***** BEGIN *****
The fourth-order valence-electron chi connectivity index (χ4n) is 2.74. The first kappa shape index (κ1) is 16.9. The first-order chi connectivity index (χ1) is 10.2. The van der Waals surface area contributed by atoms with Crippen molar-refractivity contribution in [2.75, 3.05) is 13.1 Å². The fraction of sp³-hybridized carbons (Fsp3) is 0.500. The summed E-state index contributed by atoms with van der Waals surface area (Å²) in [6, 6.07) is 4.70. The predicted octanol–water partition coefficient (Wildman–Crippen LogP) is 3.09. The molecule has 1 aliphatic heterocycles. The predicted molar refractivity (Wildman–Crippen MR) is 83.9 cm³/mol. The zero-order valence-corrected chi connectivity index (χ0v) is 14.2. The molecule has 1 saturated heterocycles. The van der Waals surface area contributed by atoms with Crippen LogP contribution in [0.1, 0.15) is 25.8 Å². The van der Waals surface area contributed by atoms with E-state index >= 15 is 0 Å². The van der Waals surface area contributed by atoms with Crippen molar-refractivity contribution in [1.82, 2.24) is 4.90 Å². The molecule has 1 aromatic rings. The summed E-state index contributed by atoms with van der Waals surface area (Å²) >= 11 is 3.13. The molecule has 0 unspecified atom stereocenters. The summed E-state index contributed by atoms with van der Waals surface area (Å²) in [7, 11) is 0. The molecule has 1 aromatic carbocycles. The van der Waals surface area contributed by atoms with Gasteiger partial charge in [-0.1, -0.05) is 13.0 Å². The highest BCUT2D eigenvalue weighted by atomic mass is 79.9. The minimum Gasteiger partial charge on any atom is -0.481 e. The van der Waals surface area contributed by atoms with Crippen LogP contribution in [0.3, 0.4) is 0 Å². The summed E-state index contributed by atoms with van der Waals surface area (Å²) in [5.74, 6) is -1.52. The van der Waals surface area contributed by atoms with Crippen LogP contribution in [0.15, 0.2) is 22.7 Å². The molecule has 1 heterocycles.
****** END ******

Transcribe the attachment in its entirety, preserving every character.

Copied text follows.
The fourth-order valence-electron chi connectivity index (χ4n) is 2.74. The first kappa shape index (κ1) is 16.9. The first-order chi connectivity index (χ1) is 10.2. The van der Waals surface area contributed by atoms with Crippen molar-refractivity contribution in [2.75, 3.05) is 13.1 Å². The fraction of sp³-hybridized carbons (Fsp3) is 0.500. The summed E-state index contributed by atoms with van der Waals surface area (Å²) in [6, 6.07) is 4.70. The predicted octanol–water partition coefficient (Wildman–Crippen LogP) is 3.09. The molecule has 1 aliphatic heterocycles. The predicted molar refractivity (Wildman–Crippen MR) is 83.9 cm³/mol. The zero-order valence-corrected chi connectivity index (χ0v) is 14.2. The molecule has 1 saturated heterocycles. The van der Waals surface area contributed by atoms with Crippen LogP contribution in [0.1, 0.15) is 25.8 Å². The van der Waals surface area contributed by atoms with E-state index >= 15 is 0 Å². The van der Waals surface area contributed by atoms with Crippen molar-refractivity contribution in [1.82, 2.24) is 4.90 Å². The molecule has 1 aromatic rings. The summed E-state index contributed by atoms with van der Waals surface area (Å²) >= 11 is 3.13. The molecule has 0 unspecified atom stereocenters. The summed E-state index contributed by atoms with van der Waals surface area (Å²) in [7, 11) is 0. The molecule has 1 aromatic carbocycles. The van der Waals surface area contributed by atoms with Gasteiger partial charge in [-0.1, -0.05) is 13.0 Å². The highest BCUT2D eigenvalue weighted by atomic mass is 79.9. The minimum Gasteiger partial charge on any atom is -0.481 e. The van der Waals surface area contributed by atoms with Crippen LogP contribution in [0.3, 0.4) is 0 Å². The summed E-state index contributed by atoms with van der Waals surface area (Å²) in [5.74, 6) is -1.52. The van der Waals surface area contributed by atoms with Crippen LogP contribution in [0.15, 0.2) is 22.7 Å². The molecule has 1 heterocycles.